Mason feeding his face to dogs was gross and violent, but it wasn't awe-inspiring or beautiful, like the murder tableaux the show normally uses. Since it lacked that artistic merit, there were no other emotions or reactions to feel except horror and repulsion—and Hannibal has always wanted to make violence both comfortable and uncomfortable through an artistic distance. So Mason cackling like a loon while cracking food and dining jokes and Hannibal's casual suggestion that Mason eat his own nose granted us that distance from such a disturbing act while still allowing us to feel disturbed. The humor offers a release valve, a sense of relief, even as we're watching through our fingers.



À LA CARTE


– Will just put Jack on the hook. I guess this helps to partially explain the fight scene that kicked off the season.

– "No fat on you! Take more than a flesh wound to make you squeal!"

– "Whoever is pursing whom at this very moment, I intend to eat them." OH HO HO HO.

– All the classical music came right in a row this week. As Hannibal prepared and served his kholodets, we heard the second movement of Mozart's violin concerto No. 5 in A major. That was followed by Chopin's Prelude Op. 28, No. 2 in A minor (a personal favorite of mine) as the dogs were fed their PROPER FOOD. Right after that, as Carlo and his brothers entered Hannibal's office, it was yet more from Fauré's Requiem. This time it was "Pie Jesu."


How did "Tome-wan" taste?


  • Comments (143)
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  • jeroenoostveen1 May 22, 2014


  • zanzaboonda May 20, 2014

    "I'm rich and crazy and have man-eating pigs, so come at me, bro!"

    LMAO

  • tigger_bounch May 20, 2014

    oh my god *hands on mouth*
    we can watch this on TV, let alone a network ?
    woo hoo !
    imagine when this episode aired in my country, the censors board will have a field day on this

  • tarniamoore May 20, 2014

    omg, omg..this show is full on, i can't even watch alot of it!

  • tarniamoore May 20, 2014

    dog eating face steaks is just not right, scared for life!! Viewer discretion advised alright, ha.

  • umacaiado May 19, 2014

    I`m still not ok with Crawford being such a meek & willing cannibal himself :(

  • willieno2 May 20, 2014

    I think he's been gradually broken. Plus he may not share the same kind of power dynamic with hannibal that he has at the FBI. so in one place he can be forthright and shouty but in others he would be submissive. and in response to tarniamoore, first thing in this episode they were eating fish so its kinda difficult to be a cannibal. secondly he has taken food from Hannibal's table and had it checked with forensics. It didn't work evidently.

  • ChicN May 20, 2014

    The Jell-O is people!

    Seriously, Hannibal boiled at least a lower jaw to make the gelatin in the prep scene. He even informed Jack that "traditionally" the stuff was made from bone as he was serving it.

  • willieno2 Jun 06, 2014

    ye your right, it was made from bones. the gellatine is the fatty deposit from the marrow. In all honesty I don't understand Crawford. Its possible that he is actually quite lonely. He had his wife and Will but they are no longer viable. so maybe he is left with only one person who he can spend time with and relax. it just so happens that its Hannibal. Another great piece of writing. Making the leader of the search friends with the man he hunts. God i love this show.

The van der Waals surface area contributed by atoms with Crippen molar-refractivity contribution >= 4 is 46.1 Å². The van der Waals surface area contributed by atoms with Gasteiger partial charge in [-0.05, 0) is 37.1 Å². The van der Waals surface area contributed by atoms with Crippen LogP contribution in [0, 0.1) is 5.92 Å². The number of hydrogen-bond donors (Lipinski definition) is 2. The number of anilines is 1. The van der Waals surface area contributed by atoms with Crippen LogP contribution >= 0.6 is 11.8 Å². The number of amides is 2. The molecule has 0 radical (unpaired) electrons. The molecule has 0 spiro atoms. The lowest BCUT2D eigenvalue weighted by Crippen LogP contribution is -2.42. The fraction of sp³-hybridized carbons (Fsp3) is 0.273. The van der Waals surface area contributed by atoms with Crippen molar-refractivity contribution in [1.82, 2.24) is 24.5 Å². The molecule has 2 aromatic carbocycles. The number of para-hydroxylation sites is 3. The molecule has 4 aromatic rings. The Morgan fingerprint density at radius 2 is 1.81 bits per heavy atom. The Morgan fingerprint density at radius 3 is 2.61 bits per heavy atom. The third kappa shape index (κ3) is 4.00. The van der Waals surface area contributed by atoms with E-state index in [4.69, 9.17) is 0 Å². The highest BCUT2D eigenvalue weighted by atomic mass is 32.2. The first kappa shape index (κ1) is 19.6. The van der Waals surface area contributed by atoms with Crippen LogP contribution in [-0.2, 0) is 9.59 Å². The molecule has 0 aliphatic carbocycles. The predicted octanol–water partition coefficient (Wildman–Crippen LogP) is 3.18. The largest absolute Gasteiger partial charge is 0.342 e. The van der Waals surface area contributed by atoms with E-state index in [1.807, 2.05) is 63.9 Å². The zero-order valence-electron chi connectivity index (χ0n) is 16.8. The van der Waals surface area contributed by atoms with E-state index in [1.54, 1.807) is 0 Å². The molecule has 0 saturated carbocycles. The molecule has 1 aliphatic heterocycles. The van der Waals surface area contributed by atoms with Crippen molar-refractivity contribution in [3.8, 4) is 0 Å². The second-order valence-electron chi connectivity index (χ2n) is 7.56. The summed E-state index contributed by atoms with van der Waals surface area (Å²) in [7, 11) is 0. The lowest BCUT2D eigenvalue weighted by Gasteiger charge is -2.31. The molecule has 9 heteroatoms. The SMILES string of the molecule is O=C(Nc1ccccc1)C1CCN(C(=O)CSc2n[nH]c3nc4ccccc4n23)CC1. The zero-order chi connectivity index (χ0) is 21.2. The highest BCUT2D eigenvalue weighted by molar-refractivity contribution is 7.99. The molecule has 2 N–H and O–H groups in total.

• tarniamoore May 20, 2014

    I would suggest keep checking and maybe become vegetarian asap!! Still don't get it, its like Crawford has a man crush on Hannibal, he challenges his thinking and he likes the finer things. He's sucked in by Hannibal's narcissism and image..

  • willieno2 Jun 06, 2014

    heheh, being a vegetarian around hannibal is probably quite dangerous too. he'd just see you as corn fed, free range rude instead of normal free range rude.

  • tarniamoore May 20, 2014

    yes, what's that about. He enjoys the meals, how about sneaking some of that to the labs!!

  • Samantha_101 May 19, 2014

    I am not gonna lie, when Hannibal handed Mason the knife I was too afraid to watch and had to skip the grisly bits!

  • robertokuri May 19, 2014

    I don't think Will's as on top of Hannibal as he wants to believe. I don't think Hannibal bought that he killed Freddie, it's not like he cannot tell it wasn't human meat (unless it was from the beast killer but he wasn't scared when he died).
    He must be pretty much aware of what's going on and he's just playing the game. Jack attacking him all alone with no backup seems like sheer frustration so Hannibal should be getting away with killing a main character, probably Alana.

    Michael Pitt was really good as Mason, he's been kind of an underrated actor for quite some time. Really funny seeing him cutting his face off. Damn writing that feels weird.

    The fighting scene between Hannibal and Mason's henchmen was fucking awesome and I don't think anybody has mentioned it! "He souldn't have done that." Cracked me up.
    Hannibal has had another funny oneliner when that guy who was sewn inside a horse was comming out and he just turned to him and said "If you know what's good for you you will crawl back inside." Or something like that.

  • zanzaboonda May 20, 2014

    Actually, Bryan Fuller confirmed they ate Randall. o_O

  • robertokuri May 19, 2014

    Holy shit my phone didn't give a fuck about the paragraphs I made.

  • klotensen May 19, 2014


  • Vicky8675309 May 22, 2014

    awesome, even if they cut some of the arterial blood spray!
    Mason cutting off his face and eating it---no problem. A little arterial blood spray and NBC gets their panties in a twist! lol
    Seriously, I'm impressed with NBC allowing so much to be shown on this show!!
    Fabulous GIF!

  • zanzaboonda May 20, 2014

    It's like he sprayed him on purpose. Lol

  • christianmac090 May 19, 2014

    That scene were Mason ripped his own face off and fed it to the dogs was one of the most disgusting things i have ever seen.
    Keep going :)

  • SergiDomenge May 18, 2014

    Everytime that Gillian Anderson plays Bedelia Du Maurier is a master class in acting. Couldn't deliver her lines any better. Not possible.